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  • Writer's pictureWendy Percival

My #Cornwall book review

As I promised - an update on my holiday reading choices (see Therapeutic Cornwall). I started with Ghostwritten by Isabel Wolff.

As you'll know from if you read my previous post, I found this listed on the Trip Fiction website when I went looking for book suggestions set in Cornwall. It had many glowing reviews and sounded interesting so I got a copy to take away with me.

My review

The element of mystery intrigued me - what trauma lay behind protagonist, and ghostwriter, Jenni’s past which has created discord between her and her partner, Rick? But the subject matter of the interviewee, Klara, also fascinated me - internment in a Japanese POW camp in Java during WW2. I’d read a little on the subject recently for some writing research of my own but was keen to learn more.

Jenni travels to Cornwall - a place she’s avoided for 25 years - to meet Klara, whose memoirs she’s been commissioned to write. For Klara the decision to share her childhood memories has been a difficult one but she finds herself able to tell Jenni about the atrocities she witnessed and the horror she experienced while incarcerated in several different camps in appalling conditions, suffering starvation, overcrowding, disease and unimaginable cruelty.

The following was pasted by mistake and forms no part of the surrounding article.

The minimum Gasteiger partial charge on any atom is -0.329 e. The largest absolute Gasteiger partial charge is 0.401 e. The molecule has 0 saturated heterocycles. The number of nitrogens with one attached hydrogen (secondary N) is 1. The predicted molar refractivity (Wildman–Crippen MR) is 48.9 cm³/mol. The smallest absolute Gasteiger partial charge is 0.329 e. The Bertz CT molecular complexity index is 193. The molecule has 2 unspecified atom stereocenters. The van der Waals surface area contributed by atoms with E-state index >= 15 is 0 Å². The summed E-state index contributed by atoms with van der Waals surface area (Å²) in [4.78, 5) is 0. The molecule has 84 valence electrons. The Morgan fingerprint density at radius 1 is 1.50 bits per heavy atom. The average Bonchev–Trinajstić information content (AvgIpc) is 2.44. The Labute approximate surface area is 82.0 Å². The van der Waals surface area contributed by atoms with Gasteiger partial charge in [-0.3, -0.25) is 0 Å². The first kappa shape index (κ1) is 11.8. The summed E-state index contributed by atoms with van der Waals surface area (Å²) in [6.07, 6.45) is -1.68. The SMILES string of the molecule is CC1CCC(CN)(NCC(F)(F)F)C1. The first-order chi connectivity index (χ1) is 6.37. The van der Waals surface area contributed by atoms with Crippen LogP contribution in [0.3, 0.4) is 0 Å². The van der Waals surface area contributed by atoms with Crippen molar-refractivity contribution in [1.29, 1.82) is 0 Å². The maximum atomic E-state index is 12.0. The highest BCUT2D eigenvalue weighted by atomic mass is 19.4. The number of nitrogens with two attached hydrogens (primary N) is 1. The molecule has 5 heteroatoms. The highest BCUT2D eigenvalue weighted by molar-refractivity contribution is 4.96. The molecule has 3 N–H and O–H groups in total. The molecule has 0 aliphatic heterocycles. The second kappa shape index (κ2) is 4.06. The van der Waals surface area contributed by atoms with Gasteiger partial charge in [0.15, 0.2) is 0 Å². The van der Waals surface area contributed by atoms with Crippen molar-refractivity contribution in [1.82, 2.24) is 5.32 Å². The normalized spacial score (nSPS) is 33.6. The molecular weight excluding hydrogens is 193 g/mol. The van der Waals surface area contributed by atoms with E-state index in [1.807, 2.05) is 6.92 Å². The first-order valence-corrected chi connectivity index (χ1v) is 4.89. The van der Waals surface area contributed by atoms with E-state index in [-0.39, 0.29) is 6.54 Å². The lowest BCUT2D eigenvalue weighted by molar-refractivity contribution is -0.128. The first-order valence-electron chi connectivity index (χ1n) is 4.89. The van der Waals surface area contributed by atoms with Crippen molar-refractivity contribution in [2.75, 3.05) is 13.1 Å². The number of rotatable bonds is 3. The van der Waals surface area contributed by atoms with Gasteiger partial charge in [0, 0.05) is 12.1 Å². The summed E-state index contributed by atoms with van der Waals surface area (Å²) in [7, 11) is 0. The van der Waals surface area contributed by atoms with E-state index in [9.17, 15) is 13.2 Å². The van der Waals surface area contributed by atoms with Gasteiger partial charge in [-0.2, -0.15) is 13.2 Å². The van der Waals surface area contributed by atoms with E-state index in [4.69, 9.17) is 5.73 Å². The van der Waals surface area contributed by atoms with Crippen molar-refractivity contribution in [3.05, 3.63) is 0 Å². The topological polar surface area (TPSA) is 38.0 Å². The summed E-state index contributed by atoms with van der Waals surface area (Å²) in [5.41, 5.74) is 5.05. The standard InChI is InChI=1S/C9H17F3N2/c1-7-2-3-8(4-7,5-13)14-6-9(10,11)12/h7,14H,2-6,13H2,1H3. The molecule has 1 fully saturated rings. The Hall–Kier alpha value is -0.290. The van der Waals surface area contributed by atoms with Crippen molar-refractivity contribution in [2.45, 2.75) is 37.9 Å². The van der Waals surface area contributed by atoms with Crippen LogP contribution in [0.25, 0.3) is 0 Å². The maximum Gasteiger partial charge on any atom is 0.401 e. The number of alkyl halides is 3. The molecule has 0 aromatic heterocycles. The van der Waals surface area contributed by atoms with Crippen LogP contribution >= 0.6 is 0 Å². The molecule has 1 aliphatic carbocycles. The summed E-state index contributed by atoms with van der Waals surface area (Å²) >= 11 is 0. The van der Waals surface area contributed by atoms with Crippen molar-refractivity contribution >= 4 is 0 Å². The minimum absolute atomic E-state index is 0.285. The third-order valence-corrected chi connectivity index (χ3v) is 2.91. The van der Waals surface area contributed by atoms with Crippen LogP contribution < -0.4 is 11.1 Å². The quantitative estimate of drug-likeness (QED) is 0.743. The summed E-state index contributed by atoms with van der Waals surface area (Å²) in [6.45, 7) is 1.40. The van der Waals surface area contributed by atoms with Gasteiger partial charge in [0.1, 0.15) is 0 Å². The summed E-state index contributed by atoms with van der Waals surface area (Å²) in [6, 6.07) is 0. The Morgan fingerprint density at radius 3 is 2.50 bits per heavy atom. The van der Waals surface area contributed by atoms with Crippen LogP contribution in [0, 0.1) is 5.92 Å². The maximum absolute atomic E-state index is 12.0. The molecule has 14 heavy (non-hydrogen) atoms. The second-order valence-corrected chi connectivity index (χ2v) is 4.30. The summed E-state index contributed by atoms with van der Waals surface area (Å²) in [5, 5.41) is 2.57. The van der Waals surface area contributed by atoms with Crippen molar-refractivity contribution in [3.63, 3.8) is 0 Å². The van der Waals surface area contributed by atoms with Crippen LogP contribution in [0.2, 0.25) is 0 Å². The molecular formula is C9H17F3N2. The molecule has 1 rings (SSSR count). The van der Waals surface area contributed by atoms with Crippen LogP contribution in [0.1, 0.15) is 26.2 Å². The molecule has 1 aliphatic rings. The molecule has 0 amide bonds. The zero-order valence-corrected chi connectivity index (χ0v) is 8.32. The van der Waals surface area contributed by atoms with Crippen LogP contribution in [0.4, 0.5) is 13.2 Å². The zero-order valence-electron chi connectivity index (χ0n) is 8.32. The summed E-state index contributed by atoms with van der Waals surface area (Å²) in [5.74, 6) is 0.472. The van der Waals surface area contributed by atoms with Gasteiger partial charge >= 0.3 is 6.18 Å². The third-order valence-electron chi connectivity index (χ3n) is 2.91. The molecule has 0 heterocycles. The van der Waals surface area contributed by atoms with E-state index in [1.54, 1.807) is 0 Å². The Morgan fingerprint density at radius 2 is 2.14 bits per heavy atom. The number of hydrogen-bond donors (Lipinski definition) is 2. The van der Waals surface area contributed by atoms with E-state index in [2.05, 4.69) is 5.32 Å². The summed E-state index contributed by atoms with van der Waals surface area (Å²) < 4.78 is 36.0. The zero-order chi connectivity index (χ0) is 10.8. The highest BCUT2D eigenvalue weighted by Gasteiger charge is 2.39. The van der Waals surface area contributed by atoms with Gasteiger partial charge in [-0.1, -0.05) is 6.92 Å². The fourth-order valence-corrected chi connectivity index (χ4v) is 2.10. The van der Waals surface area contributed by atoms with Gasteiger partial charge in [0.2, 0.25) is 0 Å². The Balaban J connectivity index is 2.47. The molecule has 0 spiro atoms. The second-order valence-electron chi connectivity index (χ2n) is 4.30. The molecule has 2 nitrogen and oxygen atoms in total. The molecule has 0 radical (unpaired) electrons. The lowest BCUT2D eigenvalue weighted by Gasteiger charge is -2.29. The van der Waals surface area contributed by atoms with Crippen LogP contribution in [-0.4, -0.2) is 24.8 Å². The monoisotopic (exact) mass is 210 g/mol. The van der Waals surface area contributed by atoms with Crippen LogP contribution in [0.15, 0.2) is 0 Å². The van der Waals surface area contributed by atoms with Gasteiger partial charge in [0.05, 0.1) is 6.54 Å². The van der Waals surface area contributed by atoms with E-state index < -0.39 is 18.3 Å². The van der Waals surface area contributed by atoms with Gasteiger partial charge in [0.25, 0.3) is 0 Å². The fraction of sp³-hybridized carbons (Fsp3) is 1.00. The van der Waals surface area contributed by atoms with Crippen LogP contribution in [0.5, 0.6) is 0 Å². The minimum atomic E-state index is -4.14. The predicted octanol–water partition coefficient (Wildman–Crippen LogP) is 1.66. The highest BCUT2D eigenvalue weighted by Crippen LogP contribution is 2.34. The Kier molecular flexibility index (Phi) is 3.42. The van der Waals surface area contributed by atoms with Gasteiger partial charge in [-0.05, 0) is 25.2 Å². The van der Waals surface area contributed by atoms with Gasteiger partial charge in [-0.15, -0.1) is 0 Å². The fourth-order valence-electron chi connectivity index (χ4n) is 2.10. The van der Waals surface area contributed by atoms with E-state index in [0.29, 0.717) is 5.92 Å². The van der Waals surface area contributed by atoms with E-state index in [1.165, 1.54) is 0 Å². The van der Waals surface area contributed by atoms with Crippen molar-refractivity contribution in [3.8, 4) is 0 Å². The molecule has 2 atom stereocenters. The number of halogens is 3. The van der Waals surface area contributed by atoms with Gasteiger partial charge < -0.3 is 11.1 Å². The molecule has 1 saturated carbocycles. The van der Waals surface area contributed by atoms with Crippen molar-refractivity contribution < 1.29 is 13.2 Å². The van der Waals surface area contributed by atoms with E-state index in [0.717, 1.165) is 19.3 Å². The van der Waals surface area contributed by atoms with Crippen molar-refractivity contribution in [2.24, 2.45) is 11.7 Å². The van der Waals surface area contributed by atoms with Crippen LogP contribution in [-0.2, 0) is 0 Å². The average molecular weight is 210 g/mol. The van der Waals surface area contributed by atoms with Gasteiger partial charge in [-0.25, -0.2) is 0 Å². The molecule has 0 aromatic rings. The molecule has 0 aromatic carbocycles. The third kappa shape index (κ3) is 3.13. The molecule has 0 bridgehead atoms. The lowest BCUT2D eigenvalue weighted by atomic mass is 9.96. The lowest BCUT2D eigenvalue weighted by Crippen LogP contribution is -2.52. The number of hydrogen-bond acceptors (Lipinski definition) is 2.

Holiday luxury

Being on holiday gives you the luxury of being able to read a lot more than at home and I rattled through the book in no time. In a way that increased the intensity of the impact of Klara’s incredible story. Not only was it extremely moving but I found myself thinking about it a great deal even when I wasn’t buried in the book.

The author had clearly thoroughly researched her subject matter - a bibliography at the back lists further reading opportunities - and I got completely lost in Klara’s reminiscences. Jenni also has her own demon to deal with, and while not so extreme as Klara’s, it is equally as devastating in its own way.

Looking at other books by Isabel Wolff, I see that her usual genre is chic-lit, a genre I don’t read, but from the Q&A in the back of the book, she says she’s now migrated to writing more semi-historical novels. If Ghostwritten is an example of this new departure, then I’ll definitely be reading more of her work.


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